Originally Posted by TuxSurfer
I would like to know why you are so down on Kubuntu and why you believe Slack is so superior when it seems everything worked for you out of the box with Kubuntu? I find your choice of words interesting and would just like to know what problems you had with Kubuntu.
Hello. I think you might be reading too much into my comments.
First and foremost, I'm a "end user." The type of guy who likes to change his own oil and maybe even adjust the valves, but when it comes to major engine work, I leave that to the professionals.
As mentioned I started with Slackware, but along the line have used Red Hat, OpenLinux (Caldera), Ubuntu, Kubuntu, and a few others that don't come to mind at the moment. I've found Slackware to be the most consistent. Slackware continues to use the basic Linux conventions and have not tried to change the file structure (which doesn't need to be changed) or hide the system from the user. It is simple and by that I mean there is nothing included that doesn't need to be included. It is stable. It is secure.
I have no way of accurately measuring "speed," but after one and a half to two years of running various versions of Kubuntu amd_64, I am certain 32 bit Slackware is faster. By faster I mean the time it takes to move (copy) files around, open applications, etc. Not being a Tech I can't give you an example of security, but from everything I've read on the subject, and what little I know, it would appear to this "end user" that Slackware has to be the more secure of the two when compared to Kubuntu.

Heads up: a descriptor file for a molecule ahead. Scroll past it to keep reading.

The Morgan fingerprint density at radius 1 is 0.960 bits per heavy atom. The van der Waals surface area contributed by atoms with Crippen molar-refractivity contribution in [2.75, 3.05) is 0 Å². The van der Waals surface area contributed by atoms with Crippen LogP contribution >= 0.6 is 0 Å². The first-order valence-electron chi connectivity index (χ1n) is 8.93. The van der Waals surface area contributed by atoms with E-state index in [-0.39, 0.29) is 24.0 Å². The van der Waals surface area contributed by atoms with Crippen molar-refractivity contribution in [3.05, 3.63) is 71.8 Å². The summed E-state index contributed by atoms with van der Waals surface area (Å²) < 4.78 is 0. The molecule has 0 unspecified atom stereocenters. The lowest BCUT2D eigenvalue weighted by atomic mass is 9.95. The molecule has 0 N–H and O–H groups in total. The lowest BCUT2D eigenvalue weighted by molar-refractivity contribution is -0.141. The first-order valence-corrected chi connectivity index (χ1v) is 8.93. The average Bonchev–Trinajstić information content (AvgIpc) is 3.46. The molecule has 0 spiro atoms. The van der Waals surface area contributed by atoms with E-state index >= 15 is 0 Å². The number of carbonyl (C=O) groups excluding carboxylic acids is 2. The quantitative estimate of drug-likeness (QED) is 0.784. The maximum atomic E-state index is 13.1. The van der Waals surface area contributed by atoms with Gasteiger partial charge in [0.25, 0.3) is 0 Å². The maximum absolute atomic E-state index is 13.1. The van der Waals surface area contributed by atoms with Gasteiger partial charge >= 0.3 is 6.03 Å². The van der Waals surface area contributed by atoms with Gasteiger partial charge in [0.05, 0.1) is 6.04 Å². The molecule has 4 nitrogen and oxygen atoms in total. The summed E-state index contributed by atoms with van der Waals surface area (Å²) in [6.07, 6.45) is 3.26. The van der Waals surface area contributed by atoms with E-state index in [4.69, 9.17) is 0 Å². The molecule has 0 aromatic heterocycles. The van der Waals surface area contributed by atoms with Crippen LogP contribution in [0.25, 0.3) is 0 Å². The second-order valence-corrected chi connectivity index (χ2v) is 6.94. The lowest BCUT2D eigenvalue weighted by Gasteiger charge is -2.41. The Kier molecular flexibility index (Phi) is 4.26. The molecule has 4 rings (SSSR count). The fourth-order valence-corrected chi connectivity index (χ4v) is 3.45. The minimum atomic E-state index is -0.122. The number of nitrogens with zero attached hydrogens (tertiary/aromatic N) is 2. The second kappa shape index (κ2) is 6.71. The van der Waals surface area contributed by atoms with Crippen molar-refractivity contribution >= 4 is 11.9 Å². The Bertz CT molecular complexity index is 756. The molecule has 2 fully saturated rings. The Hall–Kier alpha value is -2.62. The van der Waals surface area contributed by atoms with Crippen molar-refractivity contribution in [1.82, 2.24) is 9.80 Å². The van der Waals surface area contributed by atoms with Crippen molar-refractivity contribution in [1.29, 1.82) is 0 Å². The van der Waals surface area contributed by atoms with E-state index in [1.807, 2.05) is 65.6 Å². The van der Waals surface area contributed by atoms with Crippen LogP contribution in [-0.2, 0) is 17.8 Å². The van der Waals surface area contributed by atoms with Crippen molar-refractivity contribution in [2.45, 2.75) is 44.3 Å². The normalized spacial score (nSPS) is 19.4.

Kubuntu is not a stable as Slackware and that opinion, is, again, based on daily use. There seems to be a movement by the K/Ubuntu developers to "hide" the system from the user. Sudo was driving me crazy.
The major event, so to speak, that change my opinion about Kubuntu was when version 8.10 was released and we, the users, were forced to use KDE 4.1.3. And, don't tell me we weren't forced. If you are a K/Ubuntu user and you want the latest versions of your favorite applications for K/Ubuntu, you have to make the "upgrade." The combination of 8.10 and KDE 4.1.3 wasn't as stable as MS-Windows 98, 2nd Edition.
I couldn't believe someone, i.e., a Linux distribution, would do that to their users. It seemed so very "microsoft" in attitude and I really don't want anything to do with a company that has such contempt for their customers.
After about 4 months of Kubuntu 8.10 and KDE 4.1.x they did finally release a "update" of 8.04 with KDE 3.5.10, saying,
"Kubuntu 8.04.2 Released
Submitted on Sat, 2009-02-21
The Kubuntu team is proud to announce the release of Kubuntu 8.04.2, the
second and final maintenance update to Kubuntu's 8.04 release. This release
includes updated desktop, and alternate installation CDs for the i386 and
amd64 architectures. This update is provided in recognition that the current Kubuntu release (8.10) with its cutting edge KDE 4 desktop is not yet appropriate for all users....
AND, it would appear they have learned their lesson and will be releasing
9.04, or at least a beta of 9.04, with KDE 3.5.10:
"Kubuntu Jaunty KDE 3 Remix Beta
Submitted on Thu, 2009-04-09
A remix of our Jaunty Beta has been made with KDE 3 packages. The main focus of this remix is to keep the mature, stable, and familiar KDE3.5 desktop environment available for easy installation and use. Along the way, various bugs have been fixed, and small enhancements added, see the release notes page for information and where to download."
Regardless, overall, in my personal opinion (and I'm sure you have yours
) Slackware is the better distribution. Not only will I be staying with Slackware and Slamd64, but I'll be staying with KDE 3.5.10. Just a couple of days of once again using 3.5.10, has made me realized just how much has yet to be done to KDE 4.x before it will be as functional as 3.5.10.